Occultic;Nine Volume 2 REVIEW

Occultic;Nine Volume 2 REVIEW

0 comments 📅05 July 2018, 15:39

The second half of this A-1 Pictures-produced paranormal mystery sees the Occultic Nine become ten with the introduction of school-aged FBI agent Asuna Kisaki. The gun-toting Asuna is gifted with powers of psychometry – which she mostly employs to check in on the last moments of the recently-deceased.

There’s certainly no shortage of corpses for Asuna to investigate. Stop right now if you don’t want spoilers for the first half of Occultic;Nine, but the big reveal of episode six was that the show has been pulling a Sixth Sense on us, with teen blogger Yuta and the rest of gang sussing out that they all died in the lake mass suicide and are now ghosts.

This revelation understandably sends 17-year-old Yuta into something of a funk. However, the excitable, motor-mouthed high schooler will have to snap out of it swiftly if he’s to thwart the power-hungry Society of the Eight Gods of Fortune, whose sinister global conspiracy Yuta and his fellow ghosts have inadvertently become embroiled in.

Cue a buttload of beyond-the-grave sleuthing, a tonne of fast-talking technobabble and another big twist – this time concerning Yuta’s absurdly buxom best friend Ryoka. Even pop culture’s pet inventor, Nikola Tesla, gets a hat tip. Yes, it’s pure hokum, but the plot – which comes courtesy of Steins;Gate’s Chiyomaru Shikura – is pretty gripping nonetheless.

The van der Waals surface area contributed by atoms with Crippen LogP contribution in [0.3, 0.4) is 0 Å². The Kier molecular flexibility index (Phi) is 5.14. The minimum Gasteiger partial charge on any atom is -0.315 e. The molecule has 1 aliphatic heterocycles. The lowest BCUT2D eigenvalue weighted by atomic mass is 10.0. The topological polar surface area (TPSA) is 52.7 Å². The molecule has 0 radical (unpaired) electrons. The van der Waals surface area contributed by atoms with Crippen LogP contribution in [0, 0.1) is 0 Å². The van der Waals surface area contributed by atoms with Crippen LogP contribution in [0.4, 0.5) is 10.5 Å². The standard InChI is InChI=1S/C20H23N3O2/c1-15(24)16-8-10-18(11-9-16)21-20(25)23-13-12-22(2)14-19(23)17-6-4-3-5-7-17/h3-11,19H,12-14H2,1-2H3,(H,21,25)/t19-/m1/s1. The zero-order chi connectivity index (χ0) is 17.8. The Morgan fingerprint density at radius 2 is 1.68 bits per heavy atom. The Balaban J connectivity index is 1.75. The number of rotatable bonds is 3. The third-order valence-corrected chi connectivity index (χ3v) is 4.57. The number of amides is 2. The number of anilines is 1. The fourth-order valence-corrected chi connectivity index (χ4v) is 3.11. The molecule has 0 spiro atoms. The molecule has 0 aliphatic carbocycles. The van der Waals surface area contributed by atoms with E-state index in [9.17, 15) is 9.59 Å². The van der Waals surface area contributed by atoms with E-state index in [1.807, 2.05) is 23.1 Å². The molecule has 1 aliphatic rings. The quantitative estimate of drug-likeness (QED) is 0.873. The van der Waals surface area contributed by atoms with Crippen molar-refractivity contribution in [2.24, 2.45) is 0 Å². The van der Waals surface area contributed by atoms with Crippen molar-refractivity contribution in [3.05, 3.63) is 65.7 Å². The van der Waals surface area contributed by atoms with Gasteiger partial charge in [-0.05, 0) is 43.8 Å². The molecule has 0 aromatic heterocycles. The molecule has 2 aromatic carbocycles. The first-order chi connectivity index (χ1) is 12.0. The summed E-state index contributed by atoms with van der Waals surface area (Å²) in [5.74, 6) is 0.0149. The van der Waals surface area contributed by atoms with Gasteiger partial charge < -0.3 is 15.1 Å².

But while Occultic;Nine deserves plaudits for platting its plot strands into a coherent storyline, the series as a whole doesn’t quite live up to its initial promise. The ‘global conspiracy’ hook that ties everything together also pushes the horror-tinged creepiness of the earlier episodes to one side (although the body part-collecting albino kid does make a welcome reappearance). Abandoned too is the mystery-enhancing non-linear structure of the first half, with the show becoming a much more conventional affair as it nears its finale.

Which is not to say that Occultic;Nine isn’t worthy of your time. A-1 Pictures does a stand-up job as far as visuals are concerned (although we do wish that Ryoka had been given a slightly more realistic character design); director Kyōhei Ishiguro squeezes the most out of Yuta and Co.’s ghostly nature; and new girl Asuna is a welcome addition to the cast. Just don’t go in expecting a sci-fi thriller of the calibre of Shikura’s more famous Steins;Gate.

Release: Out Now
From: Manga UK
Format: DVD & Blu-ray
Age Rating: 15

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